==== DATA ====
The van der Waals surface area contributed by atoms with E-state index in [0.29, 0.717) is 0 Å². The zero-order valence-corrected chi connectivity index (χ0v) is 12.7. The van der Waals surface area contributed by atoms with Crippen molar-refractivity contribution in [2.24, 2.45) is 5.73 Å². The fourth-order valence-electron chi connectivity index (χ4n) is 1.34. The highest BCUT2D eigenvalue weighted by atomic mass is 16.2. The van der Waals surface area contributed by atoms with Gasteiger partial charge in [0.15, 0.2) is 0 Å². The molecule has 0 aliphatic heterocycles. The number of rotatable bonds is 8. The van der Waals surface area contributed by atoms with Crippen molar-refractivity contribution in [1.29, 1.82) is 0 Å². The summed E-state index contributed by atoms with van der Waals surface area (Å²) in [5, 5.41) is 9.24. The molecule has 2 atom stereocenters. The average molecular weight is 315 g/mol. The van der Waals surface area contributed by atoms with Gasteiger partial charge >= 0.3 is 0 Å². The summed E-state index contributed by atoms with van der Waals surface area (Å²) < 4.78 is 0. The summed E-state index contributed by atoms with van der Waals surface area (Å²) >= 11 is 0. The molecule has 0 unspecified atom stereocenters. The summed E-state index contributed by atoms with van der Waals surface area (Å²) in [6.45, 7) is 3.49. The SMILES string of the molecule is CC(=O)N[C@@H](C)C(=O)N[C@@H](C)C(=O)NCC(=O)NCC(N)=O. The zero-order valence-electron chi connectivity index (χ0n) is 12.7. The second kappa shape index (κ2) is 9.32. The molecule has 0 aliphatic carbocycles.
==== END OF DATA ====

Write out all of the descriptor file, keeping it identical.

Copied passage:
The van der Waals surface area contributed by atoms with E-state index in [0.29, 0.717) is 0 Å². The zero-order valence-corrected chi connectivity index (χ0v) is 12.7. The van der Waals surface area contributed by atoms with Crippen molar-refractivity contribution in [2.24, 2.45) is 5.73 Å². The fourth-order valence-electron chi connectivity index (χ4n) is 1.34. The highest BCUT2D eigenvalue weighted by atomic mass is 16.2. The van der Waals surface area contributed by atoms with Gasteiger partial charge in [0.15, 0.2) is 0 Å². The molecule has 0 aliphatic heterocycles. The number of rotatable bonds is 8. The van der Waals surface area contributed by atoms with Crippen molar-refractivity contribution in [1.29, 1.82) is 0 Å². The summed E-state index contributed by atoms with van der Waals surface area (Å²) in [5, 5.41) is 9.24. The molecule has 2 atom stereocenters. The average molecular weight is 315 g/mol. The van der Waals surface area contributed by atoms with Gasteiger partial charge >= 0.3 is 0 Å². The summed E-state index contributed by atoms with van der Waals surface area (Å²) < 4.78 is 0. The summed E-state index contributed by atoms with van der Waals surface area (Å²) >= 11 is 0. The molecule has 0 unspecified atom stereocenters. The summed E-state index contributed by atoms with van der Waals surface area (Å²) in [6.45, 7) is 3.49. The SMILES string of the molecule is CC(=O)N[C@@H](C)C(=O)N[C@@H](C)C(=O)NCC(=O)NCC(N)=O. The zero-order valence-electron chi connectivity index (χ0n) is 12.7. The second kappa shape index (κ2) is 9.32. The molecule has 0 aliphatic carbocycles.